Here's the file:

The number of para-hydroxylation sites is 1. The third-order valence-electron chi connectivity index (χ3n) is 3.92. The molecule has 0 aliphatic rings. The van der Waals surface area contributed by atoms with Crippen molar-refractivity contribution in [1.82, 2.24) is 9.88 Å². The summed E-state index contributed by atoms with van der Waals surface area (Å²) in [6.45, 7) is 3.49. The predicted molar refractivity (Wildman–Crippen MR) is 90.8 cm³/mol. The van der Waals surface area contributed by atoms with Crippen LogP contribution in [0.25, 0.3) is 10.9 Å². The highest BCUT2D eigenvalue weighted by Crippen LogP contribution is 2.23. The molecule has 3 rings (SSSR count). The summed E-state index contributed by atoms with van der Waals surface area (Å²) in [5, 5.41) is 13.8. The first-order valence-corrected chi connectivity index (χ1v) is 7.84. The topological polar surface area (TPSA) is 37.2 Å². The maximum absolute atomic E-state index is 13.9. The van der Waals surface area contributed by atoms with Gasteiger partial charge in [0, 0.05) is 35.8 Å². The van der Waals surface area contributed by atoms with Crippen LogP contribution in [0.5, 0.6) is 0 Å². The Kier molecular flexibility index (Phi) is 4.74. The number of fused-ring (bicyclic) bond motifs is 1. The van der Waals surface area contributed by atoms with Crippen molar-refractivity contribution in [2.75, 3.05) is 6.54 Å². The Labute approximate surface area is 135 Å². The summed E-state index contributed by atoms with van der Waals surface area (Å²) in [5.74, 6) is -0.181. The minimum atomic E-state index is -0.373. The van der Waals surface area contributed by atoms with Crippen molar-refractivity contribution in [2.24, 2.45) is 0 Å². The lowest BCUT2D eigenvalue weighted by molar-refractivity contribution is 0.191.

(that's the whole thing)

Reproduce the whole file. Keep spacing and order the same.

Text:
The number of para-hydroxylation sites is 1. The third-order valence-electron chi connectivity index (χ3n) is 3.92. The molecule has 0 aliphatic rings. The van der Waals surface area contributed by atoms with Crippen molar-refractivity contribution in [1.82, 2.24) is 9.88 Å². The summed E-state index contributed by atoms with van der Waals surface area (Å²) in [6.45, 7) is 3.49. The predicted molar refractivity (Wildman–Crippen MR) is 90.8 cm³/mol. The van der Waals surface area contributed by atoms with Crippen LogP contribution in [0.25, 0.3) is 10.9 Å². The highest BCUT2D eigenvalue weighted by Crippen LogP contribution is 2.23. The molecule has 3 rings (SSSR count). The summed E-state index contributed by atoms with van der Waals surface area (Å²) in [5, 5.41) is 13.8. The first-order valence-corrected chi connectivity index (χ1v) is 7.84. The topological polar surface area (TPSA) is 37.2 Å². The maximum absolute atomic E-state index is 13.9. The van der Waals surface area contributed by atoms with Gasteiger partial charge in [0, 0.05) is 35.8 Å². The van der Waals surface area contributed by atoms with Crippen LogP contribution in [0.5, 0.6) is 0 Å². The Kier molecular flexibility index (Phi) is 4.74. The number of fused-ring (bicyclic) bond motifs is 1. The van der Waals surface area contributed by atoms with Crippen molar-refractivity contribution in [2.75, 3.05) is 6.54 Å². The Labute approximate surface area is 135 Å². The summed E-state index contributed by atoms with van der Waals surface area (Å²) in [5.74, 6) is -0.181. The minimum atomic E-state index is -0.373. The van der Waals surface area contributed by atoms with Crippen molar-refractivity contribution in [2.24, 2.45) is 0 Å². The lowest BCUT2D eigenvalue weighted by molar-refractivity contribution is 0.191.